Turkmen students face currency restrictions in battle against terrorism

March 7, 2003

Students who leave the central Asian republic of Turkmenistan to study at overseas universities at their own expense have been barred from acquiring hard currency to pay for their courses.

On the orders of the president, Saparmyrat Niyazov, the country's central bank can exchange Turkmen mantas for foreign hard currency only for students on approved programmes covered by interstate and intergovernmental agreements. Without the hard currency, self-funded students will find it hard to meet their costs.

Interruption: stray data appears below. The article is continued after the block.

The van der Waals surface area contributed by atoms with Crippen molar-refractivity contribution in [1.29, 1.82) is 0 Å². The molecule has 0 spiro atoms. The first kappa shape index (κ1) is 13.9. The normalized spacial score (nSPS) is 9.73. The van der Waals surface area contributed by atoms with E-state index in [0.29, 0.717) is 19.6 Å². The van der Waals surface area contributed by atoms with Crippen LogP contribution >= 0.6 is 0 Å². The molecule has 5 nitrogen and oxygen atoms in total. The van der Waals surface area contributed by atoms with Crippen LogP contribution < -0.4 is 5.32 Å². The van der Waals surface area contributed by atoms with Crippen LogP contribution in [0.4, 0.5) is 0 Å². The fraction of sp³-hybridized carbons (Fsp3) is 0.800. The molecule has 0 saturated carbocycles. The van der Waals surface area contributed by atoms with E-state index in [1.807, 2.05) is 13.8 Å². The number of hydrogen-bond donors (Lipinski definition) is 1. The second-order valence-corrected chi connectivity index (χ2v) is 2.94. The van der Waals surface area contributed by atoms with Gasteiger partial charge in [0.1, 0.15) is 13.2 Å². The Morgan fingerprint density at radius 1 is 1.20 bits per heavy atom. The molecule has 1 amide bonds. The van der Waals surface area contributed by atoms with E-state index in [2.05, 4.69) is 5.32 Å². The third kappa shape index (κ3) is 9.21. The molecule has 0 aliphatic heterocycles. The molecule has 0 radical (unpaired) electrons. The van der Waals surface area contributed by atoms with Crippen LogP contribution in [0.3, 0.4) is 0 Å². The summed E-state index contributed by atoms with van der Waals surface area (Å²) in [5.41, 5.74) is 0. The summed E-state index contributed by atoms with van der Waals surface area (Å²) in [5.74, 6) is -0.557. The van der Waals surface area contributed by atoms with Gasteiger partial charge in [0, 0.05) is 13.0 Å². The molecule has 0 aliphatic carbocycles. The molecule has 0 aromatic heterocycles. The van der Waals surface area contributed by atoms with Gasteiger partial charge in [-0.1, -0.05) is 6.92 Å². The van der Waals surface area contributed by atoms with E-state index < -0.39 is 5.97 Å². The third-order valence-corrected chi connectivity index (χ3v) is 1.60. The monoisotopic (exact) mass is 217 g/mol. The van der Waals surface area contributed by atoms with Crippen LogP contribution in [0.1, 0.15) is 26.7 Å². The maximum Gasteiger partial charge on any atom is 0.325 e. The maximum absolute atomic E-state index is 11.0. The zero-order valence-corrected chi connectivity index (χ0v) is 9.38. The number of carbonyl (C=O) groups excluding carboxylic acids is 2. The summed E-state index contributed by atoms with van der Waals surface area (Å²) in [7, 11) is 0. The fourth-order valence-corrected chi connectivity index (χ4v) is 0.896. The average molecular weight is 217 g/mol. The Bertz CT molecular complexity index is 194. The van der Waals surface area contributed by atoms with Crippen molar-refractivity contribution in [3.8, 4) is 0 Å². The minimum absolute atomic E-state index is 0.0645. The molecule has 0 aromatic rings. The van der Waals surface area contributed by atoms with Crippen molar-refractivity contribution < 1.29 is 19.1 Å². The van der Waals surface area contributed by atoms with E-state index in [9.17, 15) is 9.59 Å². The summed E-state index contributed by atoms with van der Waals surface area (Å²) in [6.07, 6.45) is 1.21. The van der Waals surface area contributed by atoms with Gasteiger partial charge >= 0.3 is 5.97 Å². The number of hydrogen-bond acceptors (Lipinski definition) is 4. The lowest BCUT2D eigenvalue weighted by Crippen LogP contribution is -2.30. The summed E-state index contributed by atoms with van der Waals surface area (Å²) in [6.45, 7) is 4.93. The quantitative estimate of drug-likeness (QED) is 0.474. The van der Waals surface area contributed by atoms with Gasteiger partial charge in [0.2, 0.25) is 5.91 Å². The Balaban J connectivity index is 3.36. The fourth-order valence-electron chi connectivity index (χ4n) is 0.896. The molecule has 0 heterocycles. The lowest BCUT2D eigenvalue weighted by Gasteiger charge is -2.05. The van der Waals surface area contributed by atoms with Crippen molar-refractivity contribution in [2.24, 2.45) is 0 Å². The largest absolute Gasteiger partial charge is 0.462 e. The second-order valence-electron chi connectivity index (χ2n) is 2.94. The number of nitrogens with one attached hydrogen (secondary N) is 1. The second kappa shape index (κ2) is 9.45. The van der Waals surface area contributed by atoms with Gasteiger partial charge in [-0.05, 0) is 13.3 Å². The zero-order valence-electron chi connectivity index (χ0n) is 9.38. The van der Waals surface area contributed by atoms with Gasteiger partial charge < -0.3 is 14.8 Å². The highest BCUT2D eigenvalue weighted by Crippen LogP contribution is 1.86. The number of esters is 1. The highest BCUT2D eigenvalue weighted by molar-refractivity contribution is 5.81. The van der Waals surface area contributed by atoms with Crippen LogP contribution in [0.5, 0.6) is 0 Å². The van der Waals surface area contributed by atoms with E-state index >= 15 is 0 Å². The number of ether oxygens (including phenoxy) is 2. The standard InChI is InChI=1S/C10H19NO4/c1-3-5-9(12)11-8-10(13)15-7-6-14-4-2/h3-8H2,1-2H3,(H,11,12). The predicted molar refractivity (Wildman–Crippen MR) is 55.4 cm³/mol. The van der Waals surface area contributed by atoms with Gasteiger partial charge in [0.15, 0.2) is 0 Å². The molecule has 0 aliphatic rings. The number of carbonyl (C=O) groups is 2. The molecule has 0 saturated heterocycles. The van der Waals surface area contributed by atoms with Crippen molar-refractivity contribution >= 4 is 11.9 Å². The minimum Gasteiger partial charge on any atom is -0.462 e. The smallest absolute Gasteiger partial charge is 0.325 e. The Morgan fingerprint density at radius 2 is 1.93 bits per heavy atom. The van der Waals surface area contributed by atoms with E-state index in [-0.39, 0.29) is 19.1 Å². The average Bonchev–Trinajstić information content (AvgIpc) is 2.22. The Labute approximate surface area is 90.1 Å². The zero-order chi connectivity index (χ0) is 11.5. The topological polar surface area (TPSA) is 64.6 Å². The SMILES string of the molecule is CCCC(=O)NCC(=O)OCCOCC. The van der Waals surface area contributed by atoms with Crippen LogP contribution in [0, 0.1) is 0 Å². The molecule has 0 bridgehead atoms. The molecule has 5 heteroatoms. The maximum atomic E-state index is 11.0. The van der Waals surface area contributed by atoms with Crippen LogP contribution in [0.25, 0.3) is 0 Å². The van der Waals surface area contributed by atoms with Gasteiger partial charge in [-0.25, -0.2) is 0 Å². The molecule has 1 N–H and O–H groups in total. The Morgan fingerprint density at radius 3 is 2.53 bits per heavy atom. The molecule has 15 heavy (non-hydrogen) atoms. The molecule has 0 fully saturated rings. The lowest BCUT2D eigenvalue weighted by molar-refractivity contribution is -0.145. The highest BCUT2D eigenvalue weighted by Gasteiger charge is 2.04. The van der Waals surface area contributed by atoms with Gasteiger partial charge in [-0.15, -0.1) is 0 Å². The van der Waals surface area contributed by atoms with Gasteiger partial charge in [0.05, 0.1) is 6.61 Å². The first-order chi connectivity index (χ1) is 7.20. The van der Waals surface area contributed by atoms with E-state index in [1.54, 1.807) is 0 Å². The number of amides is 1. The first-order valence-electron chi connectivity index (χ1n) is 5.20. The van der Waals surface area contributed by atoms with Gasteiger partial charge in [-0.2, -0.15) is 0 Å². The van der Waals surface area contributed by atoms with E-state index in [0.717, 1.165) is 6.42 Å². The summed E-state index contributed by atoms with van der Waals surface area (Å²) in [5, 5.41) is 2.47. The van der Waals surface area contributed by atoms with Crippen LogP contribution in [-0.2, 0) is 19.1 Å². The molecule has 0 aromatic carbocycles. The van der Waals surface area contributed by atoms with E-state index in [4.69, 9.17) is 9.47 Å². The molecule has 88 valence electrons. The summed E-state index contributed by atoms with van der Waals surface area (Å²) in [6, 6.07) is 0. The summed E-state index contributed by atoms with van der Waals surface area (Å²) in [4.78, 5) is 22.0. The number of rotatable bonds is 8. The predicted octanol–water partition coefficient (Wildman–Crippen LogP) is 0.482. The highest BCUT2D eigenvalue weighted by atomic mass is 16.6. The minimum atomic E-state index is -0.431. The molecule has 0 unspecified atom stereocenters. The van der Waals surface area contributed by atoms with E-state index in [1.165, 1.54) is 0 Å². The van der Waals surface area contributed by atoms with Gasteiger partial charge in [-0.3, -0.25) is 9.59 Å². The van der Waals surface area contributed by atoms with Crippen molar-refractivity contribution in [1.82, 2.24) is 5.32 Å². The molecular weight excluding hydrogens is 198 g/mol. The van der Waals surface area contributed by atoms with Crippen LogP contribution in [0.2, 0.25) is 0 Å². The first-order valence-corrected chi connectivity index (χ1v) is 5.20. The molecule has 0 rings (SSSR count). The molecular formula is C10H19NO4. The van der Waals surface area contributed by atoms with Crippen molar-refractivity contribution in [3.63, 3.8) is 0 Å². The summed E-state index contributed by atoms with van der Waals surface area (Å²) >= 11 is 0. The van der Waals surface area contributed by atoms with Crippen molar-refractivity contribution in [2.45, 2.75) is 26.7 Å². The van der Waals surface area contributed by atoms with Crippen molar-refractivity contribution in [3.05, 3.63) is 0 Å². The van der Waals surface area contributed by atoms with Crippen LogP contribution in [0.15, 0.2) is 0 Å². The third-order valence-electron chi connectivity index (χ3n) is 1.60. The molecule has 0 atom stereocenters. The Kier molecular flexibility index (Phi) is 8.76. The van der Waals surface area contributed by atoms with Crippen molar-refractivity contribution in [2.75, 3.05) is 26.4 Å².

The restrictions are part of a package of rules on entry to and exit from Turkmenistan, that was introduced in the fight against terrorism.

The authorities in the five former Soviet Central Asian republics are constantly on watch for any threat of Islamic militancy and are concerned about the recruitment of young men by Islamic colleges abroad. However, President Niyazov has frequently indicated a special interest in Turkmen students. In the past few years he has introduced dress code for students (to include the Turkmen national headdress) and required everyone attending an educational establishment, from kindergarten to university, to swear a sacred oath of loyalty to the president.

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